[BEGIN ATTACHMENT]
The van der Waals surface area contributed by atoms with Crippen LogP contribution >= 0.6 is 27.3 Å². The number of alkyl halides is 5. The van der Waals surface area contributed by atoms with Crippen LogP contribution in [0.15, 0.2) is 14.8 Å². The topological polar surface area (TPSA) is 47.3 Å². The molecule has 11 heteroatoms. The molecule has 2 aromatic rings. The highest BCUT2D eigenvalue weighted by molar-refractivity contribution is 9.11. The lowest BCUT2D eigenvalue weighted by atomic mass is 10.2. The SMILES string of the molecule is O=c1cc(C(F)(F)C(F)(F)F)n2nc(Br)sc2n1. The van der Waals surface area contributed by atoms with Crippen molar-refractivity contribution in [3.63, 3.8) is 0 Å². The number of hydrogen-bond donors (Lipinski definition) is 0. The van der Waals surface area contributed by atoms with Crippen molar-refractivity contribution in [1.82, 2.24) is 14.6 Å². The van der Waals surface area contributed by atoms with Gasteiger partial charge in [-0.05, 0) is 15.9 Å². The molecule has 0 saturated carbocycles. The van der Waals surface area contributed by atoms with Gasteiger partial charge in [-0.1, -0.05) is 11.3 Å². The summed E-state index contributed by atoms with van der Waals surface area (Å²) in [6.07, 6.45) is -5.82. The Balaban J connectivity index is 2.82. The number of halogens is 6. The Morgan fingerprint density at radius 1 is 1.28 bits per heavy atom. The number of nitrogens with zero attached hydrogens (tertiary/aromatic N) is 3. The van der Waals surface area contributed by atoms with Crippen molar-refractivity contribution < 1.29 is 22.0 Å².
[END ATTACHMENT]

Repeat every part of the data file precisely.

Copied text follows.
The van der Waals surface area contributed by atoms with Crippen LogP contribution >= 0.6 is 27.3 Å². The number of alkyl halides is 5. The van der Waals surface area contributed by atoms with Crippen LogP contribution in [0.15, 0.2) is 14.8 Å². The topological polar surface area (TPSA) is 47.3 Å². The molecule has 11 heteroatoms. The molecule has 2 aromatic rings. The highest BCUT2D eigenvalue weighted by molar-refractivity contribution is 9.11. The lowest BCUT2D eigenvalue weighted by atomic mass is 10.2. The SMILES string of the molecule is O=c1cc(C(F)(F)C(F)(F)F)n2nc(Br)sc2n1. The van der Waals surface area contributed by atoms with Crippen molar-refractivity contribution in [3.63, 3.8) is 0 Å². The number of hydrogen-bond donors (Lipinski definition) is 0. The van der Waals surface area contributed by atoms with Crippen molar-refractivity contribution in [1.82, 2.24) is 14.6 Å². The van der Waals surface area contributed by atoms with Gasteiger partial charge in [-0.05, 0) is 15.9 Å². The molecule has 0 saturated carbocycles. The van der Waals surface area contributed by atoms with Gasteiger partial charge in [-0.1, -0.05) is 11.3 Å². The summed E-state index contributed by atoms with van der Waals surface area (Å²) in [6.07, 6.45) is -5.82. The Balaban J connectivity index is 2.82. The number of halogens is 6. The Morgan fingerprint density at radius 1 is 1.28 bits per heavy atom. The number of nitrogens with zero attached hydrogens (tertiary/aromatic N) is 3. The van der Waals surface area contributed by atoms with Crippen molar-refractivity contribution < 1.29 is 22.0 Å².